• This holiday celebrates both the storming of the Bastille prison in 1789, the key event marking the beginning of the French Revolution, and the end of the privileges enjoyed by the clergy and the aristocracy. (airfrance.se)
  • We report the results of a national survey conducted in all the French university hospitals to assess the current extent of use of leech for medical practices in the hospital and to investigate maintenance, delivery practices and prevention of the risk of infection. (biomedcentral.com)
  • Position Upsa as one of the French leaders in the market (versus competitors). (edelman.com)
  • After an attack on Nice, France on Bastille Day left scores of people dead, James Woolsey, former CIA director, joins MSNBC's Brian Williams to explain why France is a target for terrorist attacks. (msnbc.com)
  • Bastille Day is a holiday celebrating the storming of the Bastille-a military fortress and prison-on July 14, 1789, in a violent uprising that helped usher in the French Revolution. (history.com)
  • France is the 9th destination for Singaporean students abroad (450 students in 2015/2016). (gouv.fr)
  • Whether it's skiing in the Alps or Pyrenees, surfing in Biarritz or cycling through the greenways of Dieppe, France has got it all. (cnn.com)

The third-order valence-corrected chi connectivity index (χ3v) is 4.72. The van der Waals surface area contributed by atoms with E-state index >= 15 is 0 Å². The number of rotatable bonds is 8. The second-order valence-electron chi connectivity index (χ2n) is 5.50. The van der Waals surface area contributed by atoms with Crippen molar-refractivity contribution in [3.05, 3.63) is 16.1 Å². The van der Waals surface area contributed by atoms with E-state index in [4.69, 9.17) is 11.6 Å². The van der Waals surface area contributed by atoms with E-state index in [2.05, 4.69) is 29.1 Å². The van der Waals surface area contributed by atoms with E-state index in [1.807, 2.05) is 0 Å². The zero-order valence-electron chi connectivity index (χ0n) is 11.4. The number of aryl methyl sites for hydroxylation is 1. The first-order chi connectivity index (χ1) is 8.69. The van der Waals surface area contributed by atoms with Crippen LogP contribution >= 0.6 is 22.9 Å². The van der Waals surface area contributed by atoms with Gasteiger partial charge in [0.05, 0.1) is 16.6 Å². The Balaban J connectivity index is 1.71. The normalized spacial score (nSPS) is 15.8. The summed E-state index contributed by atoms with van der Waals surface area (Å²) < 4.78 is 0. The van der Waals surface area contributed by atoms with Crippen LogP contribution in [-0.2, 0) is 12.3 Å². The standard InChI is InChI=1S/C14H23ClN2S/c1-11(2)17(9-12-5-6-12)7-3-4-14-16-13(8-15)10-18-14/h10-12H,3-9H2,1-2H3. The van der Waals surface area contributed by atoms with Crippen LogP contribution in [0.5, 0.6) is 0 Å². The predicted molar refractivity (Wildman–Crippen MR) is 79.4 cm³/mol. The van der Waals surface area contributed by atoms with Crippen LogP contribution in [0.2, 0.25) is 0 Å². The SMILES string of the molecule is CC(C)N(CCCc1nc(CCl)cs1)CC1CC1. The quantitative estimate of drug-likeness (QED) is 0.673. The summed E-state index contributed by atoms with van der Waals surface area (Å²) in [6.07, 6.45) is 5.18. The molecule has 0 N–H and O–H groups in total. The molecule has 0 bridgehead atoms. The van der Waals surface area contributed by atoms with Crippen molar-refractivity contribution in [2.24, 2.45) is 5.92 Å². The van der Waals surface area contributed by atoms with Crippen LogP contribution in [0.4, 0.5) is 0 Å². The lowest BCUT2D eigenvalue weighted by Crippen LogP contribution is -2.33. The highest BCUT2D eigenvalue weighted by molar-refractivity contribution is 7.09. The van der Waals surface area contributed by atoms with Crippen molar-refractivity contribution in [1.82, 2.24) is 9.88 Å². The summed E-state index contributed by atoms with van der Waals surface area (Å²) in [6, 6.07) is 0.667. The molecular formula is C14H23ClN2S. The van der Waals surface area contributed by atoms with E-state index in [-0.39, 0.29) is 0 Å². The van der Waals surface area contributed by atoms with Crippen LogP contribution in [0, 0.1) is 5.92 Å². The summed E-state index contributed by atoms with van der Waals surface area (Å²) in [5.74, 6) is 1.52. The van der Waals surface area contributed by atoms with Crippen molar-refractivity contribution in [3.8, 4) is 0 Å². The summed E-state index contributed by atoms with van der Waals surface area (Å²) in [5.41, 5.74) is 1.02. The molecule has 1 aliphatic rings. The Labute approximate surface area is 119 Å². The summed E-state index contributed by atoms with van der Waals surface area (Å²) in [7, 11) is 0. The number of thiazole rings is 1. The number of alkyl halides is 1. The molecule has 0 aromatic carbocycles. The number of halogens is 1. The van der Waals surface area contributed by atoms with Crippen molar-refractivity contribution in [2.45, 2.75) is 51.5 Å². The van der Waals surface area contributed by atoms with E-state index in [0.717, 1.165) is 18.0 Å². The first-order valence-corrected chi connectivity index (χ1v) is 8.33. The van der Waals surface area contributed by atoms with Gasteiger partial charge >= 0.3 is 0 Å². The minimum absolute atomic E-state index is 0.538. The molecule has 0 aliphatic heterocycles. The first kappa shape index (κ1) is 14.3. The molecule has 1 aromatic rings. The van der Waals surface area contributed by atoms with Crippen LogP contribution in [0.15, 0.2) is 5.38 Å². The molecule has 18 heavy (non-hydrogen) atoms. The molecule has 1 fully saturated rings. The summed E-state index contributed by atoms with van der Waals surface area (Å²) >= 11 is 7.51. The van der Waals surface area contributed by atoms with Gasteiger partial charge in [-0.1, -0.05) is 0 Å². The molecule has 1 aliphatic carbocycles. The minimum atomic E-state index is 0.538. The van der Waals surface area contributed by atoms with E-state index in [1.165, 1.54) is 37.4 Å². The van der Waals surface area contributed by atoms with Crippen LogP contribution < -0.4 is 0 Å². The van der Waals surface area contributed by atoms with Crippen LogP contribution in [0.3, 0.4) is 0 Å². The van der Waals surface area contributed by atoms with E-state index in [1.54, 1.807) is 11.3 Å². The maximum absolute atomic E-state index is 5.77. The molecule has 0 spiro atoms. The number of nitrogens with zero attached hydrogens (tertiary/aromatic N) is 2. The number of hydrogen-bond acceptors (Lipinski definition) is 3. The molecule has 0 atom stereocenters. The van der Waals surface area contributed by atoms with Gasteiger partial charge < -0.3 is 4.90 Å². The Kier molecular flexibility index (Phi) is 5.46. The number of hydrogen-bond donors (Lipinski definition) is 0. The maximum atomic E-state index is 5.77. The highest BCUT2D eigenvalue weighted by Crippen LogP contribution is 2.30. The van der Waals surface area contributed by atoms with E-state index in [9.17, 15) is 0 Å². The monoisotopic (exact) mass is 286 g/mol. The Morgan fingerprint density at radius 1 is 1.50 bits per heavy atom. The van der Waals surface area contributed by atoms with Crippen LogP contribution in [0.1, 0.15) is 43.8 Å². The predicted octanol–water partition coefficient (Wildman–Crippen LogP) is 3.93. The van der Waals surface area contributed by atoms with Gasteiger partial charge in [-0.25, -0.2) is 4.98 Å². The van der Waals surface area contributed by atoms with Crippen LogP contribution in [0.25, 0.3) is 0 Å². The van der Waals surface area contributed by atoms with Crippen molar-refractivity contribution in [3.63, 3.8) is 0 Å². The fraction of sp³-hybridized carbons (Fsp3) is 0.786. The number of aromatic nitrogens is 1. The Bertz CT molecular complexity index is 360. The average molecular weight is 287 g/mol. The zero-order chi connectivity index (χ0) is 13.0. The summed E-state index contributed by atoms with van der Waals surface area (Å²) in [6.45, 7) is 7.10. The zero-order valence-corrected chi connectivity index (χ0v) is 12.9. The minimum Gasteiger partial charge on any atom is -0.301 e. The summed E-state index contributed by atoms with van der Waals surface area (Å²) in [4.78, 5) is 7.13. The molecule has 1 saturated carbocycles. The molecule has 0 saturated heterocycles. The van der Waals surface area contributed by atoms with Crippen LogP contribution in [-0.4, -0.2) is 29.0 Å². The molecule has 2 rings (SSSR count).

• The French Are Fuming at Macron for Buddying Up to Trump "France should bang its fist on the table rather than go courting Donald Trump," one French lawmaker complained. (nymag.com)
  • In Canada, institutional bilingualism and strong Francophone identities are arguably the most enduring legacy of New France. (wikipedia.org)
  • But the strongest feature of this peculiar mélange of identities among certain young Maghrebi Muslims born in France is a hatred of Jews, including their own neighbors. (jpost.com)
  • And this is where the beauty of la belle France lies: when superstars such as Mademoiselle Eiffel, royal Versailles and the celebrity-ridden French Riviera have been ticked off, there's ample more to thrill. (lonelyplanet.com)
  • Tanweer Wasin "Tan" France (né Safdar) is an English fashion designer and television personality from Doncaster, South Yorkshire based in the United States. (imdb.com)